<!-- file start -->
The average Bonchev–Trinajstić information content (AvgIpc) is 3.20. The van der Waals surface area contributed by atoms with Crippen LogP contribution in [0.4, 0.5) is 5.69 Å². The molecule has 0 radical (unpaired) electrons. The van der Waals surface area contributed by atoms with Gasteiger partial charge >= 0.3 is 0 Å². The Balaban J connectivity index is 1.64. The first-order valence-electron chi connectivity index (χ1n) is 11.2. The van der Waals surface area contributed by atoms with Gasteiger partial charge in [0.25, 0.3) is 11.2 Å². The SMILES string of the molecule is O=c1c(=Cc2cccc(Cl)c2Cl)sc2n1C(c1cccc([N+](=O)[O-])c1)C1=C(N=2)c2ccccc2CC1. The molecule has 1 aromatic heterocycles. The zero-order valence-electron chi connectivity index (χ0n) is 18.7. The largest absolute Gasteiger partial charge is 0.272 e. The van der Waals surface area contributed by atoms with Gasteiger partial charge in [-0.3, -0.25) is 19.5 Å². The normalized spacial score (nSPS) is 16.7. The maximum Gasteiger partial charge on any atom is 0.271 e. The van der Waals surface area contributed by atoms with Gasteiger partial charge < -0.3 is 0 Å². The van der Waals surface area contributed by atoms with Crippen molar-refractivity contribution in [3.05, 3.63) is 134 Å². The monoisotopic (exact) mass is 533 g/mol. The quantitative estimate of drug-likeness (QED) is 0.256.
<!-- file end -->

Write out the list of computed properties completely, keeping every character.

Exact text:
The average Bonchev–Trinajstić information content (AvgIpc) is 3.20. The van der Waals surface area contributed by atoms with Crippen LogP contribution in [0.4, 0.5) is 5.69 Å². The molecule has 0 radical (unpaired) electrons. The van der Waals surface area contributed by atoms with Gasteiger partial charge >= 0.3 is 0 Å². The Balaban J connectivity index is 1.64. The first-order valence-electron chi connectivity index (χ1n) is 11.2. The van der Waals surface area contributed by atoms with Gasteiger partial charge in [0.25, 0.3) is 11.2 Å². The SMILES string of the molecule is O=c1c(=Cc2cccc(Cl)c2Cl)sc2n1C(c1cccc([N+](=O)[O-])c1)C1=C(N=2)c2ccccc2CC1. The molecule has 1 aromatic heterocycles. The zero-order valence-electron chi connectivity index (χ0n) is 18.7. The largest absolute Gasteiger partial charge is 0.272 e. The van der Waals surface area contributed by atoms with Gasteiger partial charge in [-0.3, -0.25) is 19.5 Å². The normalized spacial score (nSPS) is 16.7. The maximum Gasteiger partial charge on any atom is 0.271 e. The van der Waals surface area contributed by atoms with Gasteiger partial charge < -0.3 is 0 Å². The van der Waals surface area contributed by atoms with Crippen molar-refractivity contribution in [3.05, 3.63) is 134 Å². The monoisotopic (exact) mass is 533 g/mol. The quantitative estimate of drug-likeness (QED) is 0.256.